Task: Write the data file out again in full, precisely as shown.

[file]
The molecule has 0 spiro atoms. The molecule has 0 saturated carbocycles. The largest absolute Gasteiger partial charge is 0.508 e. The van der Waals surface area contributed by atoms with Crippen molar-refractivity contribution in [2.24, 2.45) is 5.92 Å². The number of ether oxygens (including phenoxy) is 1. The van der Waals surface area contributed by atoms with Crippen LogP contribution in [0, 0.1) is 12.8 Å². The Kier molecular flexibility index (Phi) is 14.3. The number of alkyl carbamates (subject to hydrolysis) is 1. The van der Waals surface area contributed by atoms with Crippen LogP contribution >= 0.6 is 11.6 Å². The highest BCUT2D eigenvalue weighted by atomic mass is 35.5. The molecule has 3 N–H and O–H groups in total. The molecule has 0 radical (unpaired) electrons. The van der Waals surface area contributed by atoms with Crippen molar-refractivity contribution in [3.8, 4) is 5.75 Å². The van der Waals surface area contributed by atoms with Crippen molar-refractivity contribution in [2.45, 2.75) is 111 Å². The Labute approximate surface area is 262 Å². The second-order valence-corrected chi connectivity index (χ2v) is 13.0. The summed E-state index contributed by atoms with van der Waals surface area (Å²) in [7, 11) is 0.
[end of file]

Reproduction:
The molecule has 0 spiro atoms. The molecule has 0 saturated carbocycles. The largest absolute Gasteiger partial charge is 0.508 e. The van der Waals surface area contributed by atoms with Crippen molar-refractivity contribution in [2.24, 2.45) is 5.92 Å². The number of ether oxygens (including phenoxy) is 1. The van der Waals surface area contributed by atoms with Crippen LogP contribution in [0, 0.1) is 12.8 Å². The Kier molecular flexibility index (Phi) is 14.3. The number of alkyl carbamates (subject to hydrolysis) is 1. The van der Waals surface area contributed by atoms with Crippen LogP contribution >= 0.6 is 11.6 Å². The highest BCUT2D eigenvalue weighted by atomic mass is 35.5. The molecule has 3 N–H and O–H groups in total. The molecule has 0 radical (unpaired) electrons. The van der Waals surface area contributed by atoms with Crippen molar-refractivity contribution in [3.8, 4) is 5.75 Å². The van der Waals surface area contributed by atoms with Crippen molar-refractivity contribution in [2.45, 2.75) is 111 Å². The Labute approximate surface area is 262 Å². The second-order valence-corrected chi connectivity index (χ2v) is 13.0. The summed E-state index contributed by atoms with van der Waals surface area (Å²) in [7, 11) is 0.